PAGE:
Episode 1.04 – “A. Traveller”

The Premise: Every Christmas Eve, the chief of police in a small Alaskan village “pardons” someone being held in their often-empty jail. This year, a mysterious stranger suddenly appears in one of the cells and asks to be the lucky recipient of the sheriff’s gesture.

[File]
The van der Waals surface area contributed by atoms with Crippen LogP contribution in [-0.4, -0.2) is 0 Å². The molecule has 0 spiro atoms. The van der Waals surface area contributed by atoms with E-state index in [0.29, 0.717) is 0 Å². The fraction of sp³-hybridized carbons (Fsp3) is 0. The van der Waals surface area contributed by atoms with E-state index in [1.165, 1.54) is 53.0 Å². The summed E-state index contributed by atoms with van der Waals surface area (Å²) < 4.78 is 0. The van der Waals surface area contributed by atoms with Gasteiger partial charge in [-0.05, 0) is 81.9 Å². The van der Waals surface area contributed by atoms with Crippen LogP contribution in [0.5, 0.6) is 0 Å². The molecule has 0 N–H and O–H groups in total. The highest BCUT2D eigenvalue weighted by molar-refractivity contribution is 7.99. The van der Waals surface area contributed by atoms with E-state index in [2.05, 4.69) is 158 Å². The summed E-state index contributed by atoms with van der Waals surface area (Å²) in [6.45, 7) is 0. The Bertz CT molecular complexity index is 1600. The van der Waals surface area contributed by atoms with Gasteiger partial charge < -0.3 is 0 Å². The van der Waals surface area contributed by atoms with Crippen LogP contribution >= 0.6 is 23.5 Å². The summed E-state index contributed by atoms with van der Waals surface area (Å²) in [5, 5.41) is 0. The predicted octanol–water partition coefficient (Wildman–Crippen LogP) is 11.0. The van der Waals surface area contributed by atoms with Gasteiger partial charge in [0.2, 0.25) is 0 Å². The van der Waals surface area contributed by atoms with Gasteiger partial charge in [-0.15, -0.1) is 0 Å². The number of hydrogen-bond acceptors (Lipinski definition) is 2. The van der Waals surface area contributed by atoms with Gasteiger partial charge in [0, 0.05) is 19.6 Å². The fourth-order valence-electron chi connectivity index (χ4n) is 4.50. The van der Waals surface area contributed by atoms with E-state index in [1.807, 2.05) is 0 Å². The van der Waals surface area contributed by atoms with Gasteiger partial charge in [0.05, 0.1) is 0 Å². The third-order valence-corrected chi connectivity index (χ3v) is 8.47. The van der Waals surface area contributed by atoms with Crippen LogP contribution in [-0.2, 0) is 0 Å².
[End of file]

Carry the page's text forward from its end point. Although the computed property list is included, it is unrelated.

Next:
The Pay-off: I gotta be honest–this was the first episode for me that didn’t quite “work”–at least on a script or story level. The technical elements and performances were excellent. The cinematography and editing were moody and ethereal, contrasting the dark, shadowy “underworld” of the cellblock with the tinny, red-lit Christmas party and the cool blue-black of the outside night sky. The acting was on-point, as it is throughout the entire first season, and the characters were interesting. It just felt like the story and theme were a bit muddy, as if the writers tried to pull together too many disparate threads. It was a story about hidden secrets being revealed, a fable about getting the thing you want and finding out it’s a trap, an allegory about manifest destiny and the erasure of indigenous culture (?). Honestly, the part that works best is the premise itself: a charming stranger in a suit and fedora appears suddenly in an underground prison cell of a snowy village on Christmas Eve, during the police station Christmas party. It had the intial markings of one of the sweeter episodes from the original series, like “Night of the Meek,” and could have taken a turn and become an interesting and heartwarming tale about “welcoming the stranger.” But rather than resolving with lessons learned amid the “magic of Christmas,” it devolves into a tale of people being awful to each other at the brink of an alien invasion. Throw in some cheap “hypocritical Christians” commentary, and it just turns a bit too bitter for my taste. I hear that this one improves with rewatches. Perhaps I’ll give it another try.